Most of the companies I work with don’t have the luxury of investing millions to create brand awareness. In fact, some don’t have the luxury of investing anything – at least not in the traditional sense.
Traditionally, creating brand awareness has meant spending heavily on non-measurable, mass media marketing. These traditional branding initiatives don’t just cost a lot; they can take months or even years before having any measurable impact on sales. For most organizations, this strategy isn’t an option—but neither is ignoring the value of a strong brand. The good news is, in most cases you don’t need to invest millions and spend years creating brand awareness. You simply need to focus your efforts on the following three steps:
Step One: Clearly identify the prospects that make up your target market
A great brand is one that’s well known by the majority of its target market. The key to that last sentence is “target market.” Too often, way too much money is spent spreading branding messages to people who will never become customers. It’s not important that you make everyone familiar with your brand, only those who are most likely to buy. So, the first step is to have a very clear picture of your target market. I’m sure, you know their identifying attributes very well. This profile will help you compile a database of every single individual and organization that fits your customer profile. With a high quality prospect database, you can start directing branding messages only to your most likely buyers, eliminating the unnecessary cost associated with creating brand awareness with the wrong audience.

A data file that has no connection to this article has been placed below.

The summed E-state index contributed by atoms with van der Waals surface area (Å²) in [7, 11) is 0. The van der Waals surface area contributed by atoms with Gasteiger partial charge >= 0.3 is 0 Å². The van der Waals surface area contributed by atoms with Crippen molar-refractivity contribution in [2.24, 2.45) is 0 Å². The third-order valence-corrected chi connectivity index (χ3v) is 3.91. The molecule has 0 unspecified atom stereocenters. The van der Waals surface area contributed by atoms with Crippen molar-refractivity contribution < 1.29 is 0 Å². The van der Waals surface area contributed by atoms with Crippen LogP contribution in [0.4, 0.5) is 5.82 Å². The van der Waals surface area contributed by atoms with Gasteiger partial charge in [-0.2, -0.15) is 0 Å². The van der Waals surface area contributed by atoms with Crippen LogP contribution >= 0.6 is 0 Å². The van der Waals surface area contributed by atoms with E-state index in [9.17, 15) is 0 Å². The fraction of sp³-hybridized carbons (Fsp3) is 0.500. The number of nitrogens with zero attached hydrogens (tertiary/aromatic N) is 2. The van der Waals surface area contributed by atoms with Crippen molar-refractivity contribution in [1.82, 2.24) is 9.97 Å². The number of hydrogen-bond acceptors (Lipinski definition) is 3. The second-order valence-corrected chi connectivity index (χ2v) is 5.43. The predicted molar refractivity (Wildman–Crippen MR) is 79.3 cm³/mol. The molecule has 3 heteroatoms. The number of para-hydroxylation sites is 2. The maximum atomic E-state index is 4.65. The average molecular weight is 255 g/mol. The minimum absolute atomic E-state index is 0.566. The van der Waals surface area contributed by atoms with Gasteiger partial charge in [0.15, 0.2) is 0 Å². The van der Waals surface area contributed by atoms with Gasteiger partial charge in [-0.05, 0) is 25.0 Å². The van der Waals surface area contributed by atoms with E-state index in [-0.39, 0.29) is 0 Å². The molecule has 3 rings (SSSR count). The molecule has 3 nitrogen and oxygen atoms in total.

Step Two: Identify prospects who are familiar with your brand
Once you’re executing targeted brand awareness campaigns to your prospect database you can begin measuring the impact of your branding efforts and identifying individuals who know your brand.
By adding a clear call to action (not necessarily a call to purchase) in each of your branding communications, you can measure the overall effectiveness of each message by tracking responses. For example, a magazine ad could contain an offer for free information. By assigning a unique QR Code to that ad, you can gauge the overall effectiveness of the communication by tracking the code.
Say you’re sending direct mail communications and the call to action is to go online to watch a video. In this case, you can use a system like Enthusem.com to assign a personal pickup code to each mailer to track when and how often each individual prospect responds.
Step Three: Keep doing steps one and two
Finally, when you’ve compiled your prospect database and you’re tracking who’s responding to your branding campaigns, you can concentrate on efficiently strengthening your brand among your defined target market. Use the first two steps to guide your efforts, and it won’t be long before you’ve built a strong brand, and you’ll have done it without breaking the bank or growing old in the process.